The board closed Carver in 2011 for restructuring following the loss of funding from the United Way. Since then, the board has received one-point-five million dollars from the Southtown TIF district for renovations. Carver has also received more than 550-thousand dollars to hire staff who will research what programming the organization should offer.
Board members Ronda Guyton says the programming will reflect the needs of the community.
“We want to be known for being that one-stop community center where you can come here and get the things you need for healthy living, a healthy lifestyle, healthy eating, and a just a resource place.”
In addition to the standard programmatic planning, the Carver Center is partnering with various agencies to offer occasional programs for seniors and children. Those include classes on diabetes and tutoring services. Volunteers and members of the board will mostly be responsible for day to day operations.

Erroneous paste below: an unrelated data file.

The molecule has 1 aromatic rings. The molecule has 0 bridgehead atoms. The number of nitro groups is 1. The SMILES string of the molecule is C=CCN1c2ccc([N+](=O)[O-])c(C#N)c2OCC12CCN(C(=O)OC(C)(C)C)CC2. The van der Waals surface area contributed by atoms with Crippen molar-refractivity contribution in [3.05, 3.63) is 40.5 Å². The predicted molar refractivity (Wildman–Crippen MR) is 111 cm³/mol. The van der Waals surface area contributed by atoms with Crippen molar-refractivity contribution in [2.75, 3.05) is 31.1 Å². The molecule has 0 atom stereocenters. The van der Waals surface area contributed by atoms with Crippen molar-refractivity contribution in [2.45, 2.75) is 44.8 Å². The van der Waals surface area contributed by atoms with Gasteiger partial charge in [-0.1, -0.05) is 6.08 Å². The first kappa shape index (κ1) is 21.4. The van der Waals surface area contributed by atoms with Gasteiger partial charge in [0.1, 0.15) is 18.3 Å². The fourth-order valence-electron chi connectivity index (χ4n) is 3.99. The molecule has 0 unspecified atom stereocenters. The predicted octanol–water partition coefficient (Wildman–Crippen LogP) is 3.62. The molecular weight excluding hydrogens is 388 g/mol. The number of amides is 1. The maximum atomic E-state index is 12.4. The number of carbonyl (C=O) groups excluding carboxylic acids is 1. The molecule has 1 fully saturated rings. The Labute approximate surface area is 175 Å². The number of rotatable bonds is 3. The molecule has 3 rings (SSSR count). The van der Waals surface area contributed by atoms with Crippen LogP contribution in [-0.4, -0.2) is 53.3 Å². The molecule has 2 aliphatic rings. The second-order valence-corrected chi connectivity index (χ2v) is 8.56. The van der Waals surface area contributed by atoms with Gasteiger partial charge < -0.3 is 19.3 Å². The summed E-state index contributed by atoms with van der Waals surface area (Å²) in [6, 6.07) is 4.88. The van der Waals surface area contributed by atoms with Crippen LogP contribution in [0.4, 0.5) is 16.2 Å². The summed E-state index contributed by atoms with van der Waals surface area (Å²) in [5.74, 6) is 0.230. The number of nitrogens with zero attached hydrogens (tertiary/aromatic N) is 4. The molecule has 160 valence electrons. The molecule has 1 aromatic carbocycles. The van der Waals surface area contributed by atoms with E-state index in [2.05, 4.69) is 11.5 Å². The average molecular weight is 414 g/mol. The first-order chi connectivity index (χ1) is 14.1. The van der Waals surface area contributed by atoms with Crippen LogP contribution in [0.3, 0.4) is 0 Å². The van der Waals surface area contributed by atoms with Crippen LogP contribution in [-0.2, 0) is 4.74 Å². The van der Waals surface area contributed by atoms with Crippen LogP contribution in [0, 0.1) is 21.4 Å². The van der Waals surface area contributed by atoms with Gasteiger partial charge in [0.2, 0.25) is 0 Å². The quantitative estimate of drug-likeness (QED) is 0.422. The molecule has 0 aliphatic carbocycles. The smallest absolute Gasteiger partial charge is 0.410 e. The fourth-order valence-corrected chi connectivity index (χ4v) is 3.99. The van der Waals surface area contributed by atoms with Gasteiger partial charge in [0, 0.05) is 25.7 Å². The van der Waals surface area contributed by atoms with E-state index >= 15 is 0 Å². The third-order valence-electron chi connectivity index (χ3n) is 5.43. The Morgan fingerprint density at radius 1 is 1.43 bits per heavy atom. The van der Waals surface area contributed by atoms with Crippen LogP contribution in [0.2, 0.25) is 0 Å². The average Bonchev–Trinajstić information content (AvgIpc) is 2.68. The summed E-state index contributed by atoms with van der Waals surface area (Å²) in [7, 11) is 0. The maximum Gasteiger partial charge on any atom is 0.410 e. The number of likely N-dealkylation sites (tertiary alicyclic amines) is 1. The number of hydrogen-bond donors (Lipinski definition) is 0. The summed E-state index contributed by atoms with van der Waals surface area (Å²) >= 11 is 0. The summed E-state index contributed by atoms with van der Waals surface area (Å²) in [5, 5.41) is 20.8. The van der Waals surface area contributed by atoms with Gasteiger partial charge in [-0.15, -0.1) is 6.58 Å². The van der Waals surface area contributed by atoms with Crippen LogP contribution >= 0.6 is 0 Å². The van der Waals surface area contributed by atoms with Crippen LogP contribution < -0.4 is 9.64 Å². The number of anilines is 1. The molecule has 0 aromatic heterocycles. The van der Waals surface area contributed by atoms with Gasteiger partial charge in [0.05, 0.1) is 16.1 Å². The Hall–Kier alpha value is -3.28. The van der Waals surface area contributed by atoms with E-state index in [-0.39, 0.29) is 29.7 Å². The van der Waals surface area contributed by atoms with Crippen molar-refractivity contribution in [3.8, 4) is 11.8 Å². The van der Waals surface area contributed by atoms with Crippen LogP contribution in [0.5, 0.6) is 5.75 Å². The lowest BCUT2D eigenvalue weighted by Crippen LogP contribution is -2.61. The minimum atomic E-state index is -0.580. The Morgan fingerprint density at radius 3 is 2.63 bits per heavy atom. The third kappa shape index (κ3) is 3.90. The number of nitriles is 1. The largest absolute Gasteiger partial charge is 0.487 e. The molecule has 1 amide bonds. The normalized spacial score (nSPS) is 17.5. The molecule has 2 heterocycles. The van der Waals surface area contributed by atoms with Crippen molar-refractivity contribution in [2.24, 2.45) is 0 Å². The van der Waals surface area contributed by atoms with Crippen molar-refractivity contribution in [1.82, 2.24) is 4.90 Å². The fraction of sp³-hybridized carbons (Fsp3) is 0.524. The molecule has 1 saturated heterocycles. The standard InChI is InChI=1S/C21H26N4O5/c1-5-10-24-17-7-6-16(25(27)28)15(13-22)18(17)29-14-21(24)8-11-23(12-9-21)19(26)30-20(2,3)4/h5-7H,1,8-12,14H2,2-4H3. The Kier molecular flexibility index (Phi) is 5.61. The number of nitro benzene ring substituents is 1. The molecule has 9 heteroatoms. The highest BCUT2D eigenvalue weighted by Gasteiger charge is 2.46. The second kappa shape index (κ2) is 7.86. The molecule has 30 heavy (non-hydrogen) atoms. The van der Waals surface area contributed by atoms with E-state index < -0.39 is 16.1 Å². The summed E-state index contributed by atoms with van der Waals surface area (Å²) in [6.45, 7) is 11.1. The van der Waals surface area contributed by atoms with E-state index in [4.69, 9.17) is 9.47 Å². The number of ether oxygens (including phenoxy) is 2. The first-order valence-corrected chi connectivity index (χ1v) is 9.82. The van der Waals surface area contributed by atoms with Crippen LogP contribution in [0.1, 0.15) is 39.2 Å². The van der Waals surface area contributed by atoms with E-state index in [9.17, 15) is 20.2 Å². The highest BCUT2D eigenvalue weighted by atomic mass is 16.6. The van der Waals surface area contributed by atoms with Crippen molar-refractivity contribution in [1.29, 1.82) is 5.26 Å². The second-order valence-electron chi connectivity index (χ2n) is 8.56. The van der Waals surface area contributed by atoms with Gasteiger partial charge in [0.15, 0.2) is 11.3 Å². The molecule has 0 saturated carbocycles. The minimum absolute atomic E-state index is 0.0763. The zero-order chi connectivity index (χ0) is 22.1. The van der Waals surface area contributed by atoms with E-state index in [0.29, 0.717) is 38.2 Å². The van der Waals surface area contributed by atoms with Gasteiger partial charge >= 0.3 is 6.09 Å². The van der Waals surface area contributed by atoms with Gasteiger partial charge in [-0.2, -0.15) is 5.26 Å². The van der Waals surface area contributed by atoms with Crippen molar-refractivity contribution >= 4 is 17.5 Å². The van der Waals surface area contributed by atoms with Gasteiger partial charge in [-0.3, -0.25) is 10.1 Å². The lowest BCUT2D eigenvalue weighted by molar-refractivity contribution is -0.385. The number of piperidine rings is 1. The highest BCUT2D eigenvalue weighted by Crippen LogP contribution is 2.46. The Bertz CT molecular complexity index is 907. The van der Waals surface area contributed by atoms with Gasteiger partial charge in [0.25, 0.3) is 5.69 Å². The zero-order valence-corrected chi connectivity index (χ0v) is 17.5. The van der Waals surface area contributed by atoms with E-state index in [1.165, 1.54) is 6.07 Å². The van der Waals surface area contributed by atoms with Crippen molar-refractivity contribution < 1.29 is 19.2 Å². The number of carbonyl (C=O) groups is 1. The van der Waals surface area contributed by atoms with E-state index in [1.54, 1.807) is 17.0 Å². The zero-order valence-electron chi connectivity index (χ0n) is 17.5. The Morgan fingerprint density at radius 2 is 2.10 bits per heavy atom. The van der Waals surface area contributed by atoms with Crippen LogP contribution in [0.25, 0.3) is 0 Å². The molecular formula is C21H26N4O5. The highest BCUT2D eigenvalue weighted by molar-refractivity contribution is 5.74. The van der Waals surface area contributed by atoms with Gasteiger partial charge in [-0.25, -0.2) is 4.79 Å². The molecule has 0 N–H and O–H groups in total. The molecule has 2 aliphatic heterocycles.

The Carver Board is working with principal donors to develop a strategic plan and eventually hire an executive director. For now, the group is seeking volunteers to serve that role. Ken Hinton donated his time as the interim executive director, but he and his core team departed a couple of months ago after a rift with the board. The group is hoping to come up with programming that will again make it attractive for United Way funding.
Carver will officially open following a city inspection.